All Three Sides of the Story


It's a sign of how fast things change that 1950s Los Angeles seems almost as far away as 1750s Boston. Luckily there were artists here who caught those soon-to-be-gone moments. One of them is photographer Jack Laxer, 74, who documented '50s Googie coffee shops in all their futuristic, glossy glory on stereographic three-dimensional color film. His images, many never seen before, will be part of a narrated slide show on Nov. 29 at the California Science Center titled "3-D LA: Modernism in Three Dimensions, the Stereo Photography of Jack Laxer 1953-1965."

"I came out to L.A. from New York in 1950 with the thought that I would photograph the architecture out here," said Laxer, who has lived in Pacific Palisades for 34 years. Today he specializes in photomicrography--shooting photos in rooms of architectural models that look as if they were full-scale. He also does travel photography. "I couldn't get a job, because there were already some great photographers, like Julius Shulman, in place. After being turned down over and over, I met with architect Paul Williams, and he shared a caveat with me that changed my life and my outlook on life. He said to find something distinctive, not good, because a lot of people did good work."

On a trip to Arizona, he discovered stereo pictures. "I thought to myself that architects created their works in dimensions, but then they're reduced to plein-air views in photography. Here was something to give back that dimension to their work," says Laxer, a courtly man with a precise way of speaking. Laxer bought a commercial stereo camera called a Realist and six hand-held roto-viewers that had the ability to show 60 slides each. His 3-D architectural photos fit the times perfectly, and architects immediately saw the value in it and hired him to shoot their buildings. One of his first clients, architect Arthur Froelich, had him photograph his designs, including racetracks like Hollywood Park. After that, Laxer was off and running.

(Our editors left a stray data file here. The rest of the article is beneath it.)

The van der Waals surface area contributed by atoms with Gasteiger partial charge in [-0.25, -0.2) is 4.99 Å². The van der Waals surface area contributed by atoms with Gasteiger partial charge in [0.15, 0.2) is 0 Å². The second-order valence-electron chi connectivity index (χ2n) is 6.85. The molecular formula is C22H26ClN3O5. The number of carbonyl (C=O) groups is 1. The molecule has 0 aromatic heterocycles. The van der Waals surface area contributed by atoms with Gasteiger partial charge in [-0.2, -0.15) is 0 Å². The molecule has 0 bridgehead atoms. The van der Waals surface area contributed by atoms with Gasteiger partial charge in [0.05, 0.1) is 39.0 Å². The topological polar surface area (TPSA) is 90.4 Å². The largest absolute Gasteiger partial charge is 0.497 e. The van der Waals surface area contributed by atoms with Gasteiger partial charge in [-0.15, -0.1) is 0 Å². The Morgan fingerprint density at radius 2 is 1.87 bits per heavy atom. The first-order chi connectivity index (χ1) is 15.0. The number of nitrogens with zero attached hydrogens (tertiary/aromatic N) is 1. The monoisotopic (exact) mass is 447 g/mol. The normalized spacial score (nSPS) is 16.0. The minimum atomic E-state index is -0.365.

And so was Googie architecture. Named after a now-demolished coffee shop called Googie's that was designed in 1949 by architect John Lautner, the term has come to encompass a commercial style filled with space-age motifs and optimism for a brave new world of intergalactic travel.

Googie architecture catered to the 1950s car culture, so each new tail-finned, chromed car model could be driven almost to the door of the floor-to-ceiling glassed-in coffee shops and bowling alleys. Laxer's photos show pulsating lights, sharp angled rooms, cantilevered roofs, stone surfaces, futuristic designs and multicolored Naugahyde upholstery.

Architects Armet & Davis were big in the field, and Laxer was a natural to photograph their Googie buildings. With the aid of polarized glasses or a roto-viewer, clients could see Armet and Davis' creations, like Norm's, Ship's, Tiny Naylor's and Clark's restaurants, from all their different angles.

"The Googie style fell out of favor around 1970," says Chris Nichols, a former chairman of the Los Angeles Conservancy's Modern Committee, which is co-sponsoring this event. "Today the only place left pretty much intact is Penn's in Inglewood, which was built in 1958. You can still see the geometric accents. Most other places have been renovated or demolished. And 3-D faded too. It was seen as too faddy, and it was a complicated process, requiring as it did either polarized glasses or viewers. The wonderful thing about Jack's photographs is that he had the foresight to freeze them, so they are in perfect condition. He perfectly documented this world."

Which is a good reason to don your supplied polarized glasses and see Laxer's 3-D images projected on the theater's silver screen (itself an endangered species). Here again are the coffee shops, bowling alleys, office buildings and even the 1956 Motorama, featuring the kitchen of tomorrow.


Narrated slide show, 7:30 p.m. Nov. 29 at the California Science Center IMAX theater, 700 State Drive in Exposition Park, Los Angeles. Sold out. Information: (213) 430-4219 or

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